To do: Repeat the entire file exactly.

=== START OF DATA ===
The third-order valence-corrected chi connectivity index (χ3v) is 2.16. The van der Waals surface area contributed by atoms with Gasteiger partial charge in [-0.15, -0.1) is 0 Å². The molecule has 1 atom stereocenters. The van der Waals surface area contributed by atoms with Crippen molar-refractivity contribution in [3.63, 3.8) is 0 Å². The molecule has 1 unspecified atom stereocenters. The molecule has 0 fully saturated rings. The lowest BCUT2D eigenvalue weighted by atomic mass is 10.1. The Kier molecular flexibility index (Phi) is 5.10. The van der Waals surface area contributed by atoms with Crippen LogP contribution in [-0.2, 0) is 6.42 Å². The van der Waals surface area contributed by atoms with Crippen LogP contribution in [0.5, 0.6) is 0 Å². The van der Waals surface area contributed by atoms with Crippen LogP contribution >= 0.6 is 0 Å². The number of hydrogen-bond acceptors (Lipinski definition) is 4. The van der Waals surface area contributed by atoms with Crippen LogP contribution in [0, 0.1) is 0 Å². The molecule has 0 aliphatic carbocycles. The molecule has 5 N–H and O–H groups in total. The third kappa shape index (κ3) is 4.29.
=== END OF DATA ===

The third-order valence-corrected chi connectivity index (χ3v) is 2.16. The van der Waals surface area contributed by atoms with Gasteiger partial charge in [-0.15, -0.1) is 0 Å². The molecule has 1 atom stereocenters. The van der Waals surface area contributed by atoms with Crippen molar-refractivity contribution in [3.63, 3.8) is 0 Å². The molecule has 1 unspecified atom stereocenters. The molecule has 0 fully saturated rings. The lowest BCUT2D eigenvalue weighted by atomic mass is 10.1. The Kier molecular flexibility index (Phi) is 5.10. The van der Waals surface area contributed by atoms with Crippen LogP contribution in [-0.2, 0) is 6.42 Å². The van der Waals surface area contributed by atoms with Crippen LogP contribution in [0.5, 0.6) is 0 Å². The van der Waals surface area contributed by atoms with Crippen LogP contribution >= 0.6 is 0 Å². The number of hydrogen-bond acceptors (Lipinski definition) is 4. The van der Waals surface area contributed by atoms with Crippen LogP contribution in [0, 0.1) is 0 Å². The molecule has 0 aliphatic carbocycles. The molecule has 5 N–H and O–H groups in total. The third kappa shape index (κ3) is 4.29.